Is That Hand-Me-Down Crib or Stroller Safe? Most Parents Unsure, Survey Finds
Baby equipment is costly, so many parents buy it used, but they're not always sure whether it's still safe, a nationwide poll reveals.
About half of the 932 parents surveyed in February said they had used pre-owned equipment for their baby, most often cribs and high chairs, according to a University of Michigan Health C.S. Mott Children's Hospital poll released May 15.
Yet, 2 in 3 said it was hard to tell if the equipment was safe.
“Used child essentials are often more cost-effective, environmentally friendly and convenient,” said poll co-director Sarah Clark. “However, many parents in our poll weren't completely confident they could identify safety concerns, such as unsafe wear and tear, recalls or hygiene issues.”
About half said they were only comfortable with used equipment from family or close friends. A little less than half were also OK with items bought at resale shops and yard sales.
Outdoor play structures, strollers, playpens and bath seats were among other items most often purchase.
Parents were least likely to report using secondhand infant car seats or booster seats.
“Regardless of whether they receive the item from someone they know well or from a garage sale, parents should take diligent steps to make sure the equipment meets current safety standards and is safe for their child,” Clark said in a university news release.
She noted that safety regulations are constantly evolving as research identifies features that pose a risk.
“This is particularly important when it comes to cribs, one of the most common types of pre-owned equipment," Clark said. "It is likely that some parents using pre-owned cribs may not be aware of how safety standards have changed.”
While most respondents said they were very likely to look for signs of damage and to clean the equipment, half were as likely to search the internet for set-up and use instructions or for product recalls.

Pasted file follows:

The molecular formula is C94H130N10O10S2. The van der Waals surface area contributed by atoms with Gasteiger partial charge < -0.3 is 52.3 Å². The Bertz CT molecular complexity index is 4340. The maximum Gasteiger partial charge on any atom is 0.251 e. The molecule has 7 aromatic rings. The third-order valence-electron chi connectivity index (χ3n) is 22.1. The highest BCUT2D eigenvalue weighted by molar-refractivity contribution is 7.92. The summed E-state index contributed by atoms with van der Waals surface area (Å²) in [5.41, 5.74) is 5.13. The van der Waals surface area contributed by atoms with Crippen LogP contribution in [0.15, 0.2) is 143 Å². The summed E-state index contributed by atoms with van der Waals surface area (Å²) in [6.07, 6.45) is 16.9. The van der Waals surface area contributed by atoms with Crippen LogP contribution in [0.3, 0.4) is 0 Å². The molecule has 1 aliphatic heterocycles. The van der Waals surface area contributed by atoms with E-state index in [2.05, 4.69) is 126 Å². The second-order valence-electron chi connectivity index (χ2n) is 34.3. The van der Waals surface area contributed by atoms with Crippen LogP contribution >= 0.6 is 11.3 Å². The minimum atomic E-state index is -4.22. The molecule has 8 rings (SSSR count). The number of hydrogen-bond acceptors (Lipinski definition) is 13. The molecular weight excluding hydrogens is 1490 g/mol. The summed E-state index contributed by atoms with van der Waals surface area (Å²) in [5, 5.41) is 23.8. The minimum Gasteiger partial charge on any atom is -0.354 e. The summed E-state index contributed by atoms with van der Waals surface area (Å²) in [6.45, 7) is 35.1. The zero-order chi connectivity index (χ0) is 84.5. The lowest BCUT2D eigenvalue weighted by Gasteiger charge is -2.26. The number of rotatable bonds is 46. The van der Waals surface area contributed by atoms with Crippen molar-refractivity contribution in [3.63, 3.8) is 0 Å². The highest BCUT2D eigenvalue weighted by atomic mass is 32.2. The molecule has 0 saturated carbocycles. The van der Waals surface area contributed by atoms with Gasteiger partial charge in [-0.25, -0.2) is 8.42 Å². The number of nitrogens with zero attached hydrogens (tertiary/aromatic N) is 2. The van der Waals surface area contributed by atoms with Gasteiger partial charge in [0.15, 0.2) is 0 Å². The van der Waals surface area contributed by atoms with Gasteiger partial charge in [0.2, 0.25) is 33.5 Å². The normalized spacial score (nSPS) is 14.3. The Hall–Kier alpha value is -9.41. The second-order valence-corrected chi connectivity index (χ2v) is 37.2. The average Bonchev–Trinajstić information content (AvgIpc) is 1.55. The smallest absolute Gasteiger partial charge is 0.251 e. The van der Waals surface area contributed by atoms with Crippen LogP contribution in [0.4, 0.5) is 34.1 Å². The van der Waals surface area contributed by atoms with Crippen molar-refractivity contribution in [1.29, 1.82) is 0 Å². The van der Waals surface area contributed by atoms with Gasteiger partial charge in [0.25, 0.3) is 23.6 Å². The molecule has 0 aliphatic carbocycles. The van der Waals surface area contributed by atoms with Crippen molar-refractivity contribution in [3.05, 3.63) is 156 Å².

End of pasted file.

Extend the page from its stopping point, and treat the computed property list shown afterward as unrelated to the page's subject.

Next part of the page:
“If parents don't properly follow assembly instructions, cribs, strollers and play sets can collapse or malfunction, potentially causing serious injuries to the child,” Clark said.
Before letting a child use a pre-owned item, it's important to check for product recalls, which mean a manufacturer has asked customers to return or stop using the product due to a safety hazard, she added.
About 4% of parents said they were not comfortable using any pre-owned equipment. Three-quarters said they prefer to buy new.
But budget concerns can be a barrier. About 58% of those with household incomes under $100,000 said they were more likely to have used pre-owned equipment.
Most parents said they had donated or sold child health and safety equipment. About 74% said the equipment went to a family member or friend; 52% donated it to a charitable organization; and 35% sold it at a garage sale. About 19% said they had never shared or sold pre-owned equipment.
“Before passing on an item to another family, parents should ensure it's safe and in good working order,” Clark said. “If not, parents should dispose of the equipment to avoid risking injury of another child.”
The nationwide poll of parents with at least one child 7 years or younger was conducted in February.
Consumers Union has information on dangerous baby equipment to avoid.
SOURCE: Michigan Medicine, news release, May 15, 2023
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